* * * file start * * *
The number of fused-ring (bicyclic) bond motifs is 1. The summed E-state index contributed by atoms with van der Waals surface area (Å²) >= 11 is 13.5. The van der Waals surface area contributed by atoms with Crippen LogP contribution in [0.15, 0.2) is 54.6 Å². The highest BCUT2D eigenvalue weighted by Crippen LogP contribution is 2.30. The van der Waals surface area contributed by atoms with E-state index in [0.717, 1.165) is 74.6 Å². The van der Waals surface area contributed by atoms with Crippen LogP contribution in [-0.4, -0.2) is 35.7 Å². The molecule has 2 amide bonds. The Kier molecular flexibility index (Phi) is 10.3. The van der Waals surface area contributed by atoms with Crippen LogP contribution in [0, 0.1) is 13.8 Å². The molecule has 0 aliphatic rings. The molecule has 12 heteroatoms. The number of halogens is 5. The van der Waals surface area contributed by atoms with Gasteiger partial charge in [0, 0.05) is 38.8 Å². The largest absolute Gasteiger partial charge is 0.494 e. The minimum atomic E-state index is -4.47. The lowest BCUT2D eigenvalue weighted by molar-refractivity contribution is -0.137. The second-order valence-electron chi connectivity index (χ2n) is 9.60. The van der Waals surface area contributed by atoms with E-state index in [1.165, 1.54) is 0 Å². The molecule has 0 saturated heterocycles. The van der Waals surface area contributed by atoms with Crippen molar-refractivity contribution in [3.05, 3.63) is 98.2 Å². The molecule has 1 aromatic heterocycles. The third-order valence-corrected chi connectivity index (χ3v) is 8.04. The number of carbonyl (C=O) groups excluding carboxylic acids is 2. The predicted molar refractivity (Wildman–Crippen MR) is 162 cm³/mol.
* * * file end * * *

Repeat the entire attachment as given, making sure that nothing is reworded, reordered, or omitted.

The number of fused-ring (bicyclic) bond motifs is 1. The summed E-state index contributed by atoms with van der Waals surface area (Å²) >= 11 is 13.5. The van der Waals surface area contributed by atoms with Crippen LogP contribution in [0.15, 0.2) is 54.6 Å². The highest BCUT2D eigenvalue weighted by Crippen LogP contribution is 2.30. The van der Waals surface area contributed by atoms with E-state index in [0.717, 1.165) is 74.6 Å². The van der Waals surface area contributed by atoms with Crippen LogP contribution in [-0.4, -0.2) is 35.7 Å². The molecule has 2 amide bonds. The Kier molecular flexibility index (Phi) is 10.3. The van der Waals surface area contributed by atoms with Crippen LogP contribution in [0, 0.1) is 13.8 Å². The molecule has 0 aliphatic rings. The molecule has 12 heteroatoms. The number of halogens is 5. The van der Waals surface area contributed by atoms with Gasteiger partial charge in [0, 0.05) is 38.8 Å². The largest absolute Gasteiger partial charge is 0.494 e. The minimum atomic E-state index is -4.47. The lowest BCUT2D eigenvalue weighted by molar-refractivity contribution is -0.137. The second-order valence-electron chi connectivity index (χ2n) is 9.60. The van der Waals surface area contributed by atoms with E-state index in [1.165, 1.54) is 0 Å². The molecule has 0 saturated heterocycles. The van der Waals surface area contributed by atoms with Crippen molar-refractivity contribution in [3.05, 3.63) is 98.2 Å². The molecule has 1 aromatic heterocycles. The third-order valence-corrected chi connectivity index (χ3v) is 8.04. The number of carbonyl (C=O) groups excluding carboxylic acids is 2. The predicted molar refractivity (Wildman–Crippen MR) is 162 cm³/mol.